© Reuters. German Chancellor Angela Merkel and North Rhine-Westphalia State Premier, Christian Democratic Union (CDU) party leader and candidate for chancellor, Armin Laschet, attend a rally ahead of the September 26 general election, in Aachen, Germany, September 2
By Andi Kranz and Leon Malherbe
AACHEN/POTSDAM (Reuters) -Germans went to the polls on Sunday in a national election too close to call, with the centre-left Social Democrats (SPD) mounting a strong challenge to retiring Chancellor Angela Merkel’s conservatives.
Merkel has been in power since 2005 but plans to step down after the election, making the vote an era-changing event https://reut.rs/3hfDamG to set the future course of Europe’s largest economy.
A fractured electorate means that after the election, leading parties will sound each other out before embarking on more formal coalition negotiations https://reut.rs/2ZeqYw3 that could take months, leaving Merkel, 67, in charge in a caretaker role.
“We all sense that this is a very important federal election,” Laschet told journalists after voting in his home constituency of Aachen. “It is a federal election that will decide the direction of Germany in coming years and therefore every vote counts.”
Running against Laschet is Olaf Scholz https://www.reuters.com/world/europe/german-leadership-race-boring-olaf-bets-craving-stability-2021-09-21 of the SPD, the finance minister in Merkel’s right-left coalition who won all three televised debates between the leading candidates.
Scholz, 63, has seen his party’s lead over the conservatives squeezed to 1-3 points in final opinion polls https://tmsnrt.rs/3BiQwWF, leaving Laschet with a chance of clinching a narrow victory.
“I hope that as many citizens as possible will go and vote and make a very strong result for the SPD possible and give me the mandate to become the next chancellor of the Federal Republic of Germany,” Scholz said after casting a ballot in his own constituency of Potsdam near Berlin.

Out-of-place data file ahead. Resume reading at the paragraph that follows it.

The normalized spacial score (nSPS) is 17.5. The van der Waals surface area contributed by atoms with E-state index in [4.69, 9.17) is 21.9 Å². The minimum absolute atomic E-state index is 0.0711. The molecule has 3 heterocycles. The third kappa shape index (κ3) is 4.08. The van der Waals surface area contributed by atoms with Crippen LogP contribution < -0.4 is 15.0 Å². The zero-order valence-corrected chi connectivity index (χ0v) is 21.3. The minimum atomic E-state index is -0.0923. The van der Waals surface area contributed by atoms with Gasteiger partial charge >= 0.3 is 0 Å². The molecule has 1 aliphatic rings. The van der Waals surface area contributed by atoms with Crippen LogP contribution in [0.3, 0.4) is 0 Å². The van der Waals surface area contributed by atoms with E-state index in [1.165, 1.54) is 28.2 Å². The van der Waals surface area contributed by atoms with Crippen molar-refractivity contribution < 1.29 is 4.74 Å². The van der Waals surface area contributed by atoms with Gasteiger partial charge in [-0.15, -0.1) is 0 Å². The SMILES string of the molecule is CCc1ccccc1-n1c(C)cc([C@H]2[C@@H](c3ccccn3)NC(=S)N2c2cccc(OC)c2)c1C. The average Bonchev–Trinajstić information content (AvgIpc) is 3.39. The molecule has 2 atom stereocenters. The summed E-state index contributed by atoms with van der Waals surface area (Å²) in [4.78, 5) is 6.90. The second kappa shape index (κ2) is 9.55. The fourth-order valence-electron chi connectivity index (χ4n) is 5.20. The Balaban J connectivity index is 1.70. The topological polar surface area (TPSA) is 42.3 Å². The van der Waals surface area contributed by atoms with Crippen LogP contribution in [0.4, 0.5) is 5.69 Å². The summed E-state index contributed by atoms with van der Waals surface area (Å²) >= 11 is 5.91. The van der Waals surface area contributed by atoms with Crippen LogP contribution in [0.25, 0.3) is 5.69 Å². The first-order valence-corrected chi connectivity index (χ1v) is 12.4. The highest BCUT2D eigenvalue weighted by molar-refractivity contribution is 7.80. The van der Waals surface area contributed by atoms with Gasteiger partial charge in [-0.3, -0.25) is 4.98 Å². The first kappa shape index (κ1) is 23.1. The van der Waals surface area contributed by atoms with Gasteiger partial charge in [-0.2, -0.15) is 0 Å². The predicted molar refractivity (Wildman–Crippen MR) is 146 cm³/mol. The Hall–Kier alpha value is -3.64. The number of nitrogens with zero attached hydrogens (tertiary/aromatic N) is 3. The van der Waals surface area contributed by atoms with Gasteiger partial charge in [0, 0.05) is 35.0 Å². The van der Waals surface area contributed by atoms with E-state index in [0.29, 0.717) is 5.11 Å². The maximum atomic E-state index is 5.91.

The election is expected to yield a splintered parliament, which will force the winner to form a three-way coalition to secure a majority.
The most likely coalition scenarios see either the SPD or the conservative CDU/CSU bloc – whoever comes first – forming an alliance with the Greens https://www.reuters.com/article/uk-germany-election-candidates-baerbock-idUKKBN2GH188 and the liberal Free Democrats (FDP).
Scholz told supporters in Potsdam on Saturday that his preferred outcome was for the SPD and Greens to secure a majority to rule alone without a third partner.
Both the conservatives and the FDP reject a European “debt union” https://reut.rs/2T1UKS3 and want to ensure that joint European Union borrowing to finance the bloc’s coronavirus recovery package remains a one-off. The SPD has talked about taking steps towards a fiscal union.
The Greens favour a common European fiscal policy to support investment in the environment, research, infrastructure and education.
Scholz has not ruled out a leftist coalition with the Greens and the Left party, which wants to pull Germany out of NATO, a red line for the SPD.
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by : Reuters